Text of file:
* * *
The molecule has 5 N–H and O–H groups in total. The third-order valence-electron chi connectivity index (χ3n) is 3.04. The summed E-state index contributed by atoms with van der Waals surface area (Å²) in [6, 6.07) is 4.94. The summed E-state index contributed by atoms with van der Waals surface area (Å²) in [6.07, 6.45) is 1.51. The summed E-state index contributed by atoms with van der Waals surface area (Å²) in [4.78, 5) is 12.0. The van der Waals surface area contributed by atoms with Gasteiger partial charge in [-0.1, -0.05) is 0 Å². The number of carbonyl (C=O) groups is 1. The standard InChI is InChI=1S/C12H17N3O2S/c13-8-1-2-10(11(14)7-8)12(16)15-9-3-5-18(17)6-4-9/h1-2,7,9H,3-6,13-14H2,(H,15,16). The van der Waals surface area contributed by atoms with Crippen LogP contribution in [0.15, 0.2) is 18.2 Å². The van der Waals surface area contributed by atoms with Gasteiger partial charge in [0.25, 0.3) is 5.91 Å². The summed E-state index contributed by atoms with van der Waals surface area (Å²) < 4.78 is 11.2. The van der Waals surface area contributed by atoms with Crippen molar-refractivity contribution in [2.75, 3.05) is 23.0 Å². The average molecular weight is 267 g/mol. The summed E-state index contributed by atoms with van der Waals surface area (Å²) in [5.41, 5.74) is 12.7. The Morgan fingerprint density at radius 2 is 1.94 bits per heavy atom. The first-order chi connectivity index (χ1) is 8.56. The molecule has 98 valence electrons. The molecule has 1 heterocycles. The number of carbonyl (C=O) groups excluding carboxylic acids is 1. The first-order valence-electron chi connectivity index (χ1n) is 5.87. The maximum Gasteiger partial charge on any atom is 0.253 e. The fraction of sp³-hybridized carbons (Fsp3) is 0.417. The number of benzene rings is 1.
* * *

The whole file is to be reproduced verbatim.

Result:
The molecule has 5 N–H and O–H groups in total. The third-order valence-electron chi connectivity index (χ3n) is 3.04. The summed E-state index contributed by atoms with van der Waals surface area (Å²) in [6, 6.07) is 4.94. The summed E-state index contributed by atoms with van der Waals surface area (Å²) in [6.07, 6.45) is 1.51. The summed E-state index contributed by atoms with van der Waals surface area (Å²) in [4.78, 5) is 12.0. The van der Waals surface area contributed by atoms with Gasteiger partial charge in [-0.1, -0.05) is 0 Å². The number of carbonyl (C=O) groups is 1. The standard InChI is InChI=1S/C12H17N3O2S/c13-8-1-2-10(11(14)7-8)12(16)15-9-3-5-18(17)6-4-9/h1-2,7,9H,3-6,13-14H2,(H,15,16). The van der Waals surface area contributed by atoms with Crippen LogP contribution in [0.15, 0.2) is 18.2 Å². The van der Waals surface area contributed by atoms with Gasteiger partial charge in [0.25, 0.3) is 5.91 Å². The summed E-state index contributed by atoms with van der Waals surface area (Å²) < 4.78 is 11.2. The van der Waals surface area contributed by atoms with Crippen molar-refractivity contribution in [2.75, 3.05) is 23.0 Å². The average molecular weight is 267 g/mol. The summed E-state index contributed by atoms with van der Waals surface area (Å²) in [5.41, 5.74) is 12.7. The Morgan fingerprint density at radius 2 is 1.94 bits per heavy atom. The first-order chi connectivity index (χ1) is 8.56. The molecule has 98 valence electrons. The molecule has 1 heterocycles. The number of carbonyl (C=O) groups excluding carboxylic acids is 1. The first-order valence-electron chi connectivity index (χ1n) is 5.87. The maximum Gasteiger partial charge on any atom is 0.253 e. The fraction of sp³-hybridized carbons (Fsp3) is 0.417. The number of benzene rings is 1.